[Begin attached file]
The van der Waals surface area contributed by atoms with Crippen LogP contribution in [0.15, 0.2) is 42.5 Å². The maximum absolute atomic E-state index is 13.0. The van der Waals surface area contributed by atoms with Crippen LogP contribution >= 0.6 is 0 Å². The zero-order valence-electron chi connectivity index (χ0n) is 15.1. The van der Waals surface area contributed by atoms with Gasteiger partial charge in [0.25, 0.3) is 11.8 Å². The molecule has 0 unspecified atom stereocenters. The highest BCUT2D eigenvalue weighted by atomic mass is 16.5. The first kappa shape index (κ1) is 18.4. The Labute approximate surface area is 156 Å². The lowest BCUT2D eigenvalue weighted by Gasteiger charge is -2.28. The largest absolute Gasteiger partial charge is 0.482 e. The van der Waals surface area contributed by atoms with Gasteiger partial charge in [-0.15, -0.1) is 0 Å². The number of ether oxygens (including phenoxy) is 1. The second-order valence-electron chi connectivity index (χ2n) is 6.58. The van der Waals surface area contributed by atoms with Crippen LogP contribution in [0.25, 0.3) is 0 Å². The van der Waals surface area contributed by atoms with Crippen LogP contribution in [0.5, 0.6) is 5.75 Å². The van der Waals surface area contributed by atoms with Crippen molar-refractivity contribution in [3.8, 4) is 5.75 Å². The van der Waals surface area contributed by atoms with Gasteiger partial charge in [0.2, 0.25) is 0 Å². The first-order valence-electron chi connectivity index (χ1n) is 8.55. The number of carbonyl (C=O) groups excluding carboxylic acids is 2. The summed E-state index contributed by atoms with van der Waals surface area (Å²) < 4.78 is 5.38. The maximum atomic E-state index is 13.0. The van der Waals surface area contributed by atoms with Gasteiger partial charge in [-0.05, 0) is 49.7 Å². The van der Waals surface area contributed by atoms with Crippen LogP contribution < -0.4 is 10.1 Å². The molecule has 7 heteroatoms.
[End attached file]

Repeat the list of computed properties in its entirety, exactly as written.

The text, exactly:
The van der Waals surface area contributed by atoms with Crippen LogP contribution in [0.15, 0.2) is 42.5 Å². The maximum absolute atomic E-state index is 13.0. The van der Waals surface area contributed by atoms with Crippen LogP contribution >= 0.6 is 0 Å². The zero-order valence-electron chi connectivity index (χ0n) is 15.1. The van der Waals surface area contributed by atoms with Gasteiger partial charge in [0.25, 0.3) is 11.8 Å². The molecule has 0 unspecified atom stereocenters. The highest BCUT2D eigenvalue weighted by atomic mass is 16.5. The first kappa shape index (κ1) is 18.4. The Labute approximate surface area is 156 Å². The lowest BCUT2D eigenvalue weighted by Gasteiger charge is -2.28. The largest absolute Gasteiger partial charge is 0.482 e. The van der Waals surface area contributed by atoms with Gasteiger partial charge in [-0.15, -0.1) is 0 Å². The number of ether oxygens (including phenoxy) is 1. The second-order valence-electron chi connectivity index (χ2n) is 6.58. The van der Waals surface area contributed by atoms with Crippen LogP contribution in [0.25, 0.3) is 0 Å². The van der Waals surface area contributed by atoms with Crippen LogP contribution in [0.5, 0.6) is 5.75 Å². The van der Waals surface area contributed by atoms with Crippen molar-refractivity contribution in [3.8, 4) is 5.75 Å². The van der Waals surface area contributed by atoms with Gasteiger partial charge in [0.2, 0.25) is 0 Å². The first-order valence-electron chi connectivity index (χ1n) is 8.55. The number of carbonyl (C=O) groups excluding carboxylic acids is 2. The summed E-state index contributed by atoms with van der Waals surface area (Å²) < 4.78 is 5.38. The maximum atomic E-state index is 13.0. The van der Waals surface area contributed by atoms with Gasteiger partial charge in [-0.05, 0) is 49.7 Å². The van der Waals surface area contributed by atoms with Crippen LogP contribution < -0.4 is 10.1 Å². The molecule has 7 heteroatoms.